This album is more common in mono than stereo, but we found the sound of the mono pressing we played seriously wanting. It’s dramatically smaller and more squawky and crude than even the worst of the stereo pressings we played.
We had a copy we liked years ago but that was years ago. We don’t have that copy anymore and we don’t have a stereo that sounds the way our old one did either.
Michel Legrand rounded up 31 of the greatest jazz players of the ’50s, divided them up into three groups, and the result was this album, a landmark recording.
We’re talking jazz GIANTS: Coltrane, Miles Davis, Bill Evans, Ben Webster, Herbie Mann, Art Farmer, Donald Byrd, Phil Woods — everybody who was anybody is on this record.
Each of their unique voices contributes memorable solos, then receeds into the group to provide the structure for the rest of the music. Which is an awkward way of saying everybody does his thing in service to the song and then gets out of the way. The Jitterbug Waltz, which opens up side one, is a perfect example: the arrangement is completely original, and within its structure, Miles Davis, Phil Woods, John Coltrane and others solo beautifully, each taking a turn at the melody. If three minutes into this song you don’t like what you’re hearing, jazz is just not for you.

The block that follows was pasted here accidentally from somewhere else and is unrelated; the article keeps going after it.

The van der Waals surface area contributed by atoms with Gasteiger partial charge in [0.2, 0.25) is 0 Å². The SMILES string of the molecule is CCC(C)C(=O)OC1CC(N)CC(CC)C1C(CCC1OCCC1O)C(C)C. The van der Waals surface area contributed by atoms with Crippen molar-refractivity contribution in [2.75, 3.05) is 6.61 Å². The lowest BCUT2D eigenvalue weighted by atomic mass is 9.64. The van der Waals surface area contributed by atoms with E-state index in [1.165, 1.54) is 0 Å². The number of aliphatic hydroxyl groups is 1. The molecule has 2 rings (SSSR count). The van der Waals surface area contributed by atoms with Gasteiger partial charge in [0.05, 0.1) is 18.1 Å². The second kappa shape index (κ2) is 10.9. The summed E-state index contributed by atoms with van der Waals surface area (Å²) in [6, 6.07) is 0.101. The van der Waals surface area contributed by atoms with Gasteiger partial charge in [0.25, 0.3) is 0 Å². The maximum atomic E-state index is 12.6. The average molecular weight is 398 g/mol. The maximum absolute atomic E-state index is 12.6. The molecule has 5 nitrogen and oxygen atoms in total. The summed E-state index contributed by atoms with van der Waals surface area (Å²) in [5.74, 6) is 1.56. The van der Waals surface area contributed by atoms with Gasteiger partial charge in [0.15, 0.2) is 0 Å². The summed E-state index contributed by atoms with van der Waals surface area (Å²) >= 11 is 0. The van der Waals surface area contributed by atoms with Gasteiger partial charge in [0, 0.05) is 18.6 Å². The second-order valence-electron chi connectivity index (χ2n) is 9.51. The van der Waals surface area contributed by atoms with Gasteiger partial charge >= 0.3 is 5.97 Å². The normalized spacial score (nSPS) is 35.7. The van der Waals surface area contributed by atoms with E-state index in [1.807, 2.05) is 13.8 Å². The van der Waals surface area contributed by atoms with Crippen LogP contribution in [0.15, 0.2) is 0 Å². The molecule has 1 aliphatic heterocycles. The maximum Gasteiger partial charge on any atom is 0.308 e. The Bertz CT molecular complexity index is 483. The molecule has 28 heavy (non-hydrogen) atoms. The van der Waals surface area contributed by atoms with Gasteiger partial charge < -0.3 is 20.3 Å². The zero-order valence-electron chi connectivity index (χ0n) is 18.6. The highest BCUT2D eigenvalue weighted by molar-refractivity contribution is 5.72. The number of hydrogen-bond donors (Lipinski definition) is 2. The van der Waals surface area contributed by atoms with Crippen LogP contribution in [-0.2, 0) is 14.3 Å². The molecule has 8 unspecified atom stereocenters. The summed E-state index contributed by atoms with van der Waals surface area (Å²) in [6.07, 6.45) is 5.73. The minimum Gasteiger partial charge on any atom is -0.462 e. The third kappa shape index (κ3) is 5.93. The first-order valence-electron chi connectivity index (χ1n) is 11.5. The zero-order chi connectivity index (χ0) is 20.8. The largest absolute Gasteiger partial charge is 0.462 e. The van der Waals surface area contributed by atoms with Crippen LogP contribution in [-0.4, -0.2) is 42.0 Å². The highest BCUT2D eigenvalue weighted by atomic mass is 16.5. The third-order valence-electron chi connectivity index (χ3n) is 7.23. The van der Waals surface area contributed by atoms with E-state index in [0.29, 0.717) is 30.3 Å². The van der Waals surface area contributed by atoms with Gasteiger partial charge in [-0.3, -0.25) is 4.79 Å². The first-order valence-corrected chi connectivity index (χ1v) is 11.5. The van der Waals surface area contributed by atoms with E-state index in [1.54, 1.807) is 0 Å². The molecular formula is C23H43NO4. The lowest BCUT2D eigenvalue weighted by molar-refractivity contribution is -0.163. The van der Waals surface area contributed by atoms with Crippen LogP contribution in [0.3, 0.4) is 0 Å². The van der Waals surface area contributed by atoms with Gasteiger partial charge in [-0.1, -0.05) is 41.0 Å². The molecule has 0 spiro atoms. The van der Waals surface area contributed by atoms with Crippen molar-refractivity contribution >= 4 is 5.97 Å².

Check out Michel’s After The Rain album if you have a chance. It’s one of my favorite jazz LPs. As I say in the review, it’s pure magic.
A Big Group of Musicians Needs This Kind of Space
One of the qualities that we don’t talk about on the site nearly enough is the SIZE of the record’s presentation. Some copies of the album just sound small — they don’t extend all the way to the outside edges of the speakers, and they don’t seem to take up all the space from the floor to the ceiling. In addition, the sound can often be recessed, with a lack of presence and immediacy in the center.
Other copies — my notes for these copies often read “BIG and BOLD” — create a huge soundfield, with the music positively jumping out of the speakers. They’re not brighter, they’re not more aggressive, they’re not hyped-up in any way, they’re just bigger and clearer.
And most of the time those very special pressings are just plain more involving. When you hear a copy that does all that — a copy like this one — it’s an entirely different listening experience.
The Jitterbug Waltz
This is one of the best tracks on the album. If this first song doesn’t do it for you, you can save yourself the trouble of playing through the rest of the album.
A Night in Tunisia
This is the song I spoke about in my commentary concerning the brass. Four trumpets, two trombones, four saxes, (including Teo Macero on baritone!) and French horn make up the brass contingent, soloing and playing in every combination there is. To back them up we have rhythm, piano and vibes. That’s a lot to get right, and this song will help you distinguish more right from less right.
Blue and Sentimental
Stompin’ at the Savoy
Wild Man Blues
Don’t Get Around Much Anymore
In a Mist
Throughout this superlative album, the arrangements are colorful and unusual, making one wish that Legrand had recorded more jazz albums through the years.